At Panther National, Justin Thomas’ first design credit coming into view
On a recent afternoon, Justin Thomas gazed out what will become the sprawling practice green at a new course he is helping to design just inland from his Jupiter Island, Fla., home. He nodded his head in approval, then turned to his right.
“You like golf course architecture?”
he asked me.
I nodded before quickly volleying the same question back to him.
he said, as if there were any doubt.
Within a few hours it became clear there was no doubt. Thomas had flaunted some of his design acumen that morning, explaining why Innisbrook is one of his favorite courses on the PGA Tour schedule and what “fair” looks like to the best players in the world. But later that day, as he took his latest scouting mission at Panther National, a Jack Nicklaus Signature design that Thomas is consulting on and which is now just eight months from opening, Thomas showed just how involved he really is. (Nicklaus Design and GOLF.com are affiliates of 8AM Golf.)
Thomas is a big name in golf. But the Panther National design team stresses he wasn’t brought in only for his star power. (Thomas actually invested his own money in the project, and millions at that.) The two-time major winner has been providing valuable insights through the lens of a modern, elite player. He has offered input on features like the slopes of downhill par-5s and the deception of sight lines from the deepest tee boxes; he even helped design a driving range that the world’s best players would want to visit.
As our trio of Kabota all-terrain vehicles retraced the 11th hole in reverse, Thomas’ value to Panther National began to crystallize. The hole is a 600-plus-yard par-5 that is meant to play a bit like the 18th at Kapalua. In other words, if you can find the speed slot, your tee ball may roll out to 400 yards. The one problem Thomas recognized months ago was the downslope wasn’t reachable.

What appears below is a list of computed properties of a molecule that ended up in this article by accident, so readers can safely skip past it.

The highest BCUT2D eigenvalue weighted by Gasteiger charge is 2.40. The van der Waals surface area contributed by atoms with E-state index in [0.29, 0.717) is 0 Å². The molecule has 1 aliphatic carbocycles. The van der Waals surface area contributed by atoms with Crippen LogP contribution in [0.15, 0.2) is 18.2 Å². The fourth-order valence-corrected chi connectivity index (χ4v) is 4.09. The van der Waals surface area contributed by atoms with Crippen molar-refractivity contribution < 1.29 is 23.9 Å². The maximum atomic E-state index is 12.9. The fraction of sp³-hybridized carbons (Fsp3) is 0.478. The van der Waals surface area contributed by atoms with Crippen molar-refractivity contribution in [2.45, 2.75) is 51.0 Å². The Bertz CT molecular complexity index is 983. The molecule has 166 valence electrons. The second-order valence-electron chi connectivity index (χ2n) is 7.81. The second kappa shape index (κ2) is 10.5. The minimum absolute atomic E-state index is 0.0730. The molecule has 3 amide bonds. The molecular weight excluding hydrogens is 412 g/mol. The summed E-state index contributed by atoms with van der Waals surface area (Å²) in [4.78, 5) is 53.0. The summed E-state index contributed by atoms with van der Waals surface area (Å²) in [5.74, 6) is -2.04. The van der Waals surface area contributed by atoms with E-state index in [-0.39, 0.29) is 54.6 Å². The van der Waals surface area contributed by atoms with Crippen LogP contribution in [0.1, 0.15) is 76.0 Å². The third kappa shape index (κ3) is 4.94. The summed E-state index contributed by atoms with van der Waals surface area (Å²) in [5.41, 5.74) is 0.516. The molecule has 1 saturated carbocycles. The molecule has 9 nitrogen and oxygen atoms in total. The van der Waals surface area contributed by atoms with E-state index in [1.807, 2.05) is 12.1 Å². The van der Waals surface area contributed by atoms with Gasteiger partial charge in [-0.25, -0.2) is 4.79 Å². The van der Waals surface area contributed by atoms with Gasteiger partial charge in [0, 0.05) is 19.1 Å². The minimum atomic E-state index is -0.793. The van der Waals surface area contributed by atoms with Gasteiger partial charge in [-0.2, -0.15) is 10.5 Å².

“It says 650 yards on the scorecard but it was really just a 125-yard par-3” he said, meaning it didn’t matter where your first shot went or how far your approach was from the hole. After two strokes, most balls were going to cumulate into the same basin. That’s no good. So Thomas requested a reshaping of the hill that tee balls would land on, cutting away dirt from the left side. If you find the fairway out to the right, it’s probably going to be a lay-up. But if you can funnel it through left side of the fairway, suddenly you can gain another 60-70 yards on rollout. Now it’s gettable in two.
Says Scott Hedge, the project’s VP of development:
“That’s what he brings to the table, that experience. How you play in today’s game.”